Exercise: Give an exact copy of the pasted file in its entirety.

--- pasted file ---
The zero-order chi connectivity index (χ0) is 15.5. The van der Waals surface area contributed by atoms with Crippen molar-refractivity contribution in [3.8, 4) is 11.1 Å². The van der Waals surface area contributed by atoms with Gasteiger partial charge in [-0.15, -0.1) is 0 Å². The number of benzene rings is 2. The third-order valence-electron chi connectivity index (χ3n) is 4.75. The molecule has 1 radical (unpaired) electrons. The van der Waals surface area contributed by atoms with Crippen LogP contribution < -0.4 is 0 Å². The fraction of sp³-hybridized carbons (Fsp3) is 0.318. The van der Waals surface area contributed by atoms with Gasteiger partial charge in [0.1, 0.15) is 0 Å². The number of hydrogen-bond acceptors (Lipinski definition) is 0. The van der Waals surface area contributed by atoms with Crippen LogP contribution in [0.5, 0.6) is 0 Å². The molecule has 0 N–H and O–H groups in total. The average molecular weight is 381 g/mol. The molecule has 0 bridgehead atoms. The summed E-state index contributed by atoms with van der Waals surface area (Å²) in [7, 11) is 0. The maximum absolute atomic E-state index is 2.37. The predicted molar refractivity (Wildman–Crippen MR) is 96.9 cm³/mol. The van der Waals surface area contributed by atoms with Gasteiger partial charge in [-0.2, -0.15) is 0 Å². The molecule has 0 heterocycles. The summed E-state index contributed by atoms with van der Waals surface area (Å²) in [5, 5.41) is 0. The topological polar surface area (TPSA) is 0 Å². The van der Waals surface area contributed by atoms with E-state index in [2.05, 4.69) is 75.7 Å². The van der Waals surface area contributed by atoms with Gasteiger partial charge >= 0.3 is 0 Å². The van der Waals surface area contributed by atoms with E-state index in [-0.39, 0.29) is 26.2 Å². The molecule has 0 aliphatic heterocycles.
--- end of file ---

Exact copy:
The zero-order chi connectivity index (χ0) is 15.5. The van der Waals surface area contributed by atoms with Crippen molar-refractivity contribution in [3.8, 4) is 11.1 Å². The van der Waals surface area contributed by atoms with Gasteiger partial charge in [-0.15, -0.1) is 0 Å². The number of benzene rings is 2. The third-order valence-electron chi connectivity index (χ3n) is 4.75. The molecule has 1 radical (unpaired) electrons. The van der Waals surface area contributed by atoms with Crippen LogP contribution < -0.4 is 0 Å². The fraction of sp³-hybridized carbons (Fsp3) is 0.318. The van der Waals surface area contributed by atoms with Gasteiger partial charge in [0.1, 0.15) is 0 Å². The number of hydrogen-bond acceptors (Lipinski definition) is 0. The van der Waals surface area contributed by atoms with Crippen LogP contribution in [0.5, 0.6) is 0 Å². The molecule has 0 N–H and O–H groups in total. The average molecular weight is 381 g/mol. The molecule has 0 bridgehead atoms. The summed E-state index contributed by atoms with van der Waals surface area (Å²) in [7, 11) is 0. The maximum absolute atomic E-state index is 2.37. The predicted molar refractivity (Wildman–Crippen MR) is 96.9 cm³/mol. The van der Waals surface area contributed by atoms with Gasteiger partial charge in [-0.2, -0.15) is 0 Å². The molecule has 0 heterocycles. The summed E-state index contributed by atoms with van der Waals surface area (Å²) in [5, 5.41) is 0. The topological polar surface area (TPSA) is 0 Å². The van der Waals surface area contributed by atoms with E-state index in [2.05, 4.69) is 75.7 Å². The van der Waals surface area contributed by atoms with Gasteiger partial charge >= 0.3 is 0 Å². The van der Waals surface area contributed by atoms with E-state index in [-0.39, 0.29) is 26.2 Å². The molecule has 0 aliphatic heterocycles.